WINSTON-SALEM, N.C. — Mental health has been put in the spotlight during the pandemic.
So many people have suffered and struggled with the loss of social events and often being isolated in their homes.
People are reaching out to therapists to cope, but therapists are acknowledging that they also need counseling.
One of the challenges is that they are helping people with their emotional needs while experiencing the same event.
“I feel like there are so many people, therapists included, that are going through this adjustment disorder,” Knew Era Consulting Owner and Clinical Director Brandon Lowe said.
“Without anything changing…it has a great possibility to turn into major depression or anxiety,” Lowe said.
Some of the emotional strain is also related to the rush of people seeking help combined with a shortage of counselors across the profession before the pandemic.
Calls have tripled at Knew Era Consulting.
Therapist Teresa Flake has been working six days a week, sometimes 11-hour or 12-hour days, trying to fit in as many people as possible.
Clinicians across the profession are experiencing a similar workload and Lowe says many are internalizing the trauma they hear throughout the day.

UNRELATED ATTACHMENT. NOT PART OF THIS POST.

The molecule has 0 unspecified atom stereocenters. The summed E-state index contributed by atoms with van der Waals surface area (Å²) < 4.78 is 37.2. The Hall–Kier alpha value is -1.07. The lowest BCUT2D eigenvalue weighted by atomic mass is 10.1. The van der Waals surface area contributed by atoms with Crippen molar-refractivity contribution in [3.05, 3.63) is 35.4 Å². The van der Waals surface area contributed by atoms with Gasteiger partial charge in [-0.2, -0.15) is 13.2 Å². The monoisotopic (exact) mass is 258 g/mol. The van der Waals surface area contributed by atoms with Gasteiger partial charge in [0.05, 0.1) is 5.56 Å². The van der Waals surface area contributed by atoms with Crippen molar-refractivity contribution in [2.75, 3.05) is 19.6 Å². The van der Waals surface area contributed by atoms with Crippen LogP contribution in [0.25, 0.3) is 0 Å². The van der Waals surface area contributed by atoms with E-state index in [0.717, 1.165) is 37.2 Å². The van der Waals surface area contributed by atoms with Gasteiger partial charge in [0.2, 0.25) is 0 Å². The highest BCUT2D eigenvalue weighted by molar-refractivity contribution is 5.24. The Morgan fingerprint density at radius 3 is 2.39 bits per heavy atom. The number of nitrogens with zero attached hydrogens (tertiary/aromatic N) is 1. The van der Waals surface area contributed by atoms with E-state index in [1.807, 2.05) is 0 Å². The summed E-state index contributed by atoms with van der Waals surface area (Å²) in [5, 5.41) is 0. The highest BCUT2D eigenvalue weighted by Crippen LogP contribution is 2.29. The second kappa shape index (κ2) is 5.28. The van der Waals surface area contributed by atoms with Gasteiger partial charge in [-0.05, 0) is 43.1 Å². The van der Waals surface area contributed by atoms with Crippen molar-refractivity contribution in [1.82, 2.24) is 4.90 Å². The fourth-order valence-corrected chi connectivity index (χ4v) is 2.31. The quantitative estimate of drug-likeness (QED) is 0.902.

Flake and Lowe are in the process of creating a support system.
They want to have a free group where clinicians can express how they’re feeling during the pandemic.
“Doctors see other doctors when they’re ill, so therapists we need to have a place to let our emotions out as well,” Flake said.
Operations manager Tosha Lowe and the rest of the team hope this will set an example to prioritize self-care. This way, therapists are better equipped to give clients hope.
“To know that they got the care that they needed for their future, that makes it worth it. That makes it worth it,” she said.
If you are a mental health professional who would like to participate in the group, send an email to firstname.lastname@example.org.